What to Do about Stains, Scratches, and Blemishes on Anodized Aluminum

Posted January 12, 2016
By Dave Diblasio

“Can You Fix This?”

The real question here is: can we avoid “having to” fix this? We often get asked if we can fix problems such as stains, scratches, and blemishes on products we are anodizing.

As we’ll discuss below, there are remedial steps we can take for some issues. The most effective approach, though, is to have your products anodize-ready before they even get to the anodizer. Let’s talk a bit more about the processes and operations involved that need to be considered when anodizing.

Product Prep


Prior to products being sent to a finishing house, they often go through many operations including—but not limited to—machining, heat treating, bead blast, tumbling, grinding, polishing etc. In addition, parts are sometimes stored in wet environments, exposed to the elements, or retain machine oils and cutting fluids that can stain.

The result to the products of the prior operations and handling can be staining or oxidation in the aluminum, scratches, uneven bead blasting, embedded finger prints, wheel marks in extrusions, or machine marks and tooling lines, just to mention just a few.

As the anodize process is often the last step in the production cycle, the customers expect the anodizing house can make these issues disappear. The potential loss of product due to the aforementioned conditions is usually not considered until it happens.


There are pre-treatments that the anodizer can consider prior to the final finish, but these may come with risks of their own. Some of the common processes to prepare the aluminum substrate for anodize include:

  • Soaping
  • Etching (both heavy and light)
  • Bright dip
  • De-oxidation

Note that etching and bright dip are metal removing chemistries and will effect part size but may also help remove or hide the offending condition prior to finishing. This should not be the finisher’s call as to what to do to achieve cosmetic and in-tolerance end product. The product should be anodize-ready on incoming.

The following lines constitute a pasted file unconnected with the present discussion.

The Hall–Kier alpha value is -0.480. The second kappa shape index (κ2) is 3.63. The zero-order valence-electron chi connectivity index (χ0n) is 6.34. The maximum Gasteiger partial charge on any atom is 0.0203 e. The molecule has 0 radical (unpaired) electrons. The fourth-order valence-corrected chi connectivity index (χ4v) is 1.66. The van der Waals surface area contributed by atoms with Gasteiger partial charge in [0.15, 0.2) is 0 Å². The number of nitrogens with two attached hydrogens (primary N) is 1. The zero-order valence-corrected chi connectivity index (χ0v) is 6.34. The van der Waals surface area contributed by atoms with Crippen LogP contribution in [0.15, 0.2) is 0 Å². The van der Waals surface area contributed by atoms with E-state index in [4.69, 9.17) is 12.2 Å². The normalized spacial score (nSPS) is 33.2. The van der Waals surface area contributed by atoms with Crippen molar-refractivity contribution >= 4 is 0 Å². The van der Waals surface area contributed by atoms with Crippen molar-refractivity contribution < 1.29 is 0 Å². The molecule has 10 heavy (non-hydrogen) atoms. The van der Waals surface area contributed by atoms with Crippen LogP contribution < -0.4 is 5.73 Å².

Tolerance Considerations

However, if tolerances are not a major concern, chemical preparation can remove anywhere from a few ten thousandths of an inch to several thousandths. This will depend on what preparation is used and how much material must be removed to eradicate/hide the defect.

Tolerance issues must be considered when determining if the anodizer can try to remove the conditions causing concern. If scratches are several thousandths deep, trying to remove the condition will definitely affect final tolerances and may even begin to create other unseen conditions such as grain boundary exposure, extrusion imperfections, and others. While anodizing can rebuild some small tolerance, hard coat is best if this is necessary. Either way, it’s important to remember that a defect in the material at the time of anodizing will likely be seen after anodizing.

Machining, tumbling, bead blast, polishing, etc., create a thin skin of aluminum smeared across the surface of the part. This condition can be good for anodizing. Etching through this layer to try to remove scratches, stains, or fingerprints can expose grain boundaries, tooling marks, coring from uneven heat treat, orange peel texture, silica in castings, and other undesirable conditions.

Sometimes, after metal removal operations and prep, it may appear the offending condition is removed. However, after anodize and dye processes are completed, some differences may still appear on the part finish. Leftover oxidation that was too severe to remove, or other contaminants, can cause the aluminum oxide structure to build uneven.

What You Need to Know for Sure

While a good anodizing house can often work wonders salvaging your parts when these conditions are present, it is prudent to be aware of what is, and is not, possible when deciding whether to send your parts to the finisher. Making the finisher choose between cosmetic acceptance and functional acceptance is a lose-lose situation. The optimal circumstances for you, your products, and your anodizer exist when you provide anodize-ready product.

At DCHN, we know that many questions arise when considering aluminum anodizing, hardcoat, and other metal finishing jobs. Our white paper, “12 Proven Tips to Save Time & Money for Aluminum Anodizing, Hardcoat, and Other Metal Finishing Services," is a guide full of great tips to help you save time and money. 

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